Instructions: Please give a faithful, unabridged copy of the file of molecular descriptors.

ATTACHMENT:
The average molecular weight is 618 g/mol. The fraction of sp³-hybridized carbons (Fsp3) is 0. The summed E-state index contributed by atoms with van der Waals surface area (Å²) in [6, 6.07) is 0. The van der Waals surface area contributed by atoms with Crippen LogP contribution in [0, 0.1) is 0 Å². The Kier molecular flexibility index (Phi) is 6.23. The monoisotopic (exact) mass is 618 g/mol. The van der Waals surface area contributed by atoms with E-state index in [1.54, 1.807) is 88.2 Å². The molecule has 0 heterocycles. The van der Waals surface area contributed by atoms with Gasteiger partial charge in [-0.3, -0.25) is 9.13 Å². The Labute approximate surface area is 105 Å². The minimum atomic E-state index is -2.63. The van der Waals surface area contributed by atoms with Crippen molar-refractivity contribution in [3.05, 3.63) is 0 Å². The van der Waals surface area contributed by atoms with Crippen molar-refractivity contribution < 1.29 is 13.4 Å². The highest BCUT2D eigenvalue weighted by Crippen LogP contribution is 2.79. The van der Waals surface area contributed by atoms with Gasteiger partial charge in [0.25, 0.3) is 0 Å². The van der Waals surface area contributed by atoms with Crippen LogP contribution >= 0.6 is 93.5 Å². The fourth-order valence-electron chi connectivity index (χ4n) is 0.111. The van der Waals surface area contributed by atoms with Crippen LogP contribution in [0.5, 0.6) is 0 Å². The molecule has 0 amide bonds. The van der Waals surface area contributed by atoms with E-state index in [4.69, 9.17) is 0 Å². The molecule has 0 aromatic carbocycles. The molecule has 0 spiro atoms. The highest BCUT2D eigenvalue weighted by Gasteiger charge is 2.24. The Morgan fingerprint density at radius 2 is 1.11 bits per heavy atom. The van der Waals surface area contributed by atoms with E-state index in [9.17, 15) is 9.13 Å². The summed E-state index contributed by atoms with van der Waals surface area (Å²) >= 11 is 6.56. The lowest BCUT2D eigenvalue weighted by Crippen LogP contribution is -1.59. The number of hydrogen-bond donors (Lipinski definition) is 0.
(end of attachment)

The average molecular weight is 618 g/mol. The fraction of sp³-hybridized carbons (Fsp3) is 0. The summed E-state index contributed by atoms with van der Waals surface area (Å²) in [6, 6.07) is 0. The van der Waals surface area contributed by atoms with Crippen LogP contribution in [0, 0.1) is 0 Å². The Kier molecular flexibility index (Phi) is 6.23. The monoisotopic (exact) mass is 618 g/mol. The van der Waals surface area contributed by atoms with E-state index in [1.54, 1.807) is 88.2 Å². The molecule has 0 heterocycles. The van der Waals surface area contributed by atoms with Gasteiger partial charge in [-0.3, -0.25) is 9.13 Å². The Labute approximate surface area is 105 Å². The minimum atomic E-state index is -2.63. The van der Waals surface area contributed by atoms with Crippen molar-refractivity contribution in [3.05, 3.63) is 0 Å². The van der Waals surface area contributed by atoms with Crippen molar-refractivity contribution < 1.29 is 13.4 Å². The highest BCUT2D eigenvalue weighted by Crippen LogP contribution is 2.79. The van der Waals surface area contributed by atoms with Gasteiger partial charge in [0.25, 0.3) is 0 Å². The van der Waals surface area contributed by atoms with Crippen LogP contribution >= 0.6 is 93.5 Å². The fourth-order valence-electron chi connectivity index (χ4n) is 0.111. The van der Waals surface area contributed by atoms with Crippen LogP contribution in [0.5, 0.6) is 0 Å². The molecule has 0 amide bonds. The van der Waals surface area contributed by atoms with E-state index in [4.69, 9.17) is 0 Å². The molecule has 0 aromatic carbocycles. The molecule has 0 spiro atoms. The highest BCUT2D eigenvalue weighted by Gasteiger charge is 2.24. The Morgan fingerprint density at radius 2 is 1.11 bits per heavy atom. The van der Waals surface area contributed by atoms with E-state index in [9.17, 15) is 9.13 Å². The summed E-state index contributed by atoms with van der Waals surface area (Å²) >= 11 is 6.56. The lowest BCUT2D eigenvalue weighted by Crippen LogP contribution is -1.59. The number of hydrogen-bond donors (Lipinski definition) is 0.